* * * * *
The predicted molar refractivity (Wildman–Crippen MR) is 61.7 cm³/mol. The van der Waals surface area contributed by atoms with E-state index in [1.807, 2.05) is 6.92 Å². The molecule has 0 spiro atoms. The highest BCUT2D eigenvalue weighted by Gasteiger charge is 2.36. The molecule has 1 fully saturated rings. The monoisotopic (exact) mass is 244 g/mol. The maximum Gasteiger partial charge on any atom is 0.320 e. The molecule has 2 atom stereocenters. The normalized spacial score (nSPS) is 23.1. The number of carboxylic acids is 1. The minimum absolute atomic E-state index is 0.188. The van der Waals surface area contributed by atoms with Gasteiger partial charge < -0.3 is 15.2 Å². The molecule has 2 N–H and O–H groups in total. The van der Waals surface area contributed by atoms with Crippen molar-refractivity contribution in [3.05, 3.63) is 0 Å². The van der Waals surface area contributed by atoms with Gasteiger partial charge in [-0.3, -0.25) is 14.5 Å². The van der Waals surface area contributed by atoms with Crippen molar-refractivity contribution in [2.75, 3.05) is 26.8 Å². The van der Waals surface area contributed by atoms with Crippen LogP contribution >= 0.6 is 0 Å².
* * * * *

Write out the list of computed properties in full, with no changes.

The predicted molar refractivity (Wildman–Crippen MR) is 61.7 cm³/mol. The van der Waals surface area contributed by atoms with E-state index in [1.807, 2.05) is 6.92 Å². The molecule has 0 spiro atoms. The highest BCUT2D eigenvalue weighted by Gasteiger charge is 2.36. The molecule has 1 fully saturated rings. The monoisotopic (exact) mass is 244 g/mol. The maximum Gasteiger partial charge on any atom is 0.320 e. The molecule has 2 atom stereocenters. The normalized spacial score (nSPS) is 23.1. The number of carboxylic acids is 1. The minimum absolute atomic E-state index is 0.188. The van der Waals surface area contributed by atoms with Gasteiger partial charge < -0.3 is 15.2 Å². The molecule has 2 N–H and O–H groups in total. The van der Waals surface area contributed by atoms with Crippen molar-refractivity contribution in [3.05, 3.63) is 0 Å². The van der Waals surface area contributed by atoms with Gasteiger partial charge in [-0.3, -0.25) is 14.5 Å². The van der Waals surface area contributed by atoms with Crippen molar-refractivity contribution in [2.75, 3.05) is 26.8 Å². The van der Waals surface area contributed by atoms with Crippen LogP contribution >= 0.6 is 0 Å².